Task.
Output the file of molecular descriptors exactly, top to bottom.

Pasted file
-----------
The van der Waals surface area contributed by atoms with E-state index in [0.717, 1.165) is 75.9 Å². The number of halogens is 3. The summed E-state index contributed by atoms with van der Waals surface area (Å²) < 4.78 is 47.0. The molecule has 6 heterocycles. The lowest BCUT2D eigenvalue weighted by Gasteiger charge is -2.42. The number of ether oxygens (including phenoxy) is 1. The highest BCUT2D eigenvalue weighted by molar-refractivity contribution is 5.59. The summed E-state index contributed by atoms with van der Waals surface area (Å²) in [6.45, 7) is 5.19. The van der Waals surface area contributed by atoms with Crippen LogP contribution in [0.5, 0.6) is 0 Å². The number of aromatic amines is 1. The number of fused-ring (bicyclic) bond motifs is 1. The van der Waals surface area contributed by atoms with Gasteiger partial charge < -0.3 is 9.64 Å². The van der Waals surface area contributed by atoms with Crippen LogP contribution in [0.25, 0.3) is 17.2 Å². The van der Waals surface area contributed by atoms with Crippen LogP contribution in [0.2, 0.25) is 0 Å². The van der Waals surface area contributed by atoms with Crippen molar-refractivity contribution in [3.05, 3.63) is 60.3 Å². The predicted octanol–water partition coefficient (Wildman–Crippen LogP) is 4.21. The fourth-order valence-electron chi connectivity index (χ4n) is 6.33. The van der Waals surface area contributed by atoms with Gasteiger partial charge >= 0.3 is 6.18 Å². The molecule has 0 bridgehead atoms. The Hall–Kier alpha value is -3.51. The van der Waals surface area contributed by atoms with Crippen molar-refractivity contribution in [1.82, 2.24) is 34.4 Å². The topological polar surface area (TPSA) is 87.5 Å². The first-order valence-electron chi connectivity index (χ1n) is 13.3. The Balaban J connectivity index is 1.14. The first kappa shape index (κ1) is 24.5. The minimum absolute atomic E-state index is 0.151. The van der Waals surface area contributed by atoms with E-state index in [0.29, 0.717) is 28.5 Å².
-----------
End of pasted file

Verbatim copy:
The van der Waals surface area contributed by atoms with E-state index in [0.717, 1.165) is 75.9 Å². The number of halogens is 3. The summed E-state index contributed by atoms with van der Waals surface area (Å²) < 4.78 is 47.0. The molecule has 6 heterocycles. The lowest BCUT2D eigenvalue weighted by Gasteiger charge is -2.42. The number of ether oxygens (including phenoxy) is 1. The highest BCUT2D eigenvalue weighted by molar-refractivity contribution is 5.59. The summed E-state index contributed by atoms with van der Waals surface area (Å²) in [6.45, 7) is 5.19. The van der Waals surface area contributed by atoms with Crippen LogP contribution in [0.5, 0.6) is 0 Å². The number of aromatic amines is 1. The number of fused-ring (bicyclic) bond motifs is 1. The van der Waals surface area contributed by atoms with Gasteiger partial charge < -0.3 is 9.64 Å². The van der Waals surface area contributed by atoms with Crippen LogP contribution in [0.25, 0.3) is 17.2 Å². The van der Waals surface area contributed by atoms with Crippen LogP contribution in [0.2, 0.25) is 0 Å². The van der Waals surface area contributed by atoms with Crippen molar-refractivity contribution in [3.05, 3.63) is 60.3 Å². The predicted octanol–water partition coefficient (Wildman–Crippen LogP) is 4.21. The fourth-order valence-electron chi connectivity index (χ4n) is 6.33. The van der Waals surface area contributed by atoms with Gasteiger partial charge >= 0.3 is 6.18 Å². The molecule has 0 bridgehead atoms. The Hall–Kier alpha value is -3.51. The van der Waals surface area contributed by atoms with Crippen molar-refractivity contribution in [1.82, 2.24) is 34.4 Å². The topological polar surface area (TPSA) is 87.5 Å². The first-order valence-electron chi connectivity index (χ1n) is 13.3. The Balaban J connectivity index is 1.14. The first kappa shape index (κ1) is 24.5. The minimum absolute atomic E-state index is 0.151. The van der Waals surface area contributed by atoms with E-state index in [0.29, 0.717) is 28.5 Å².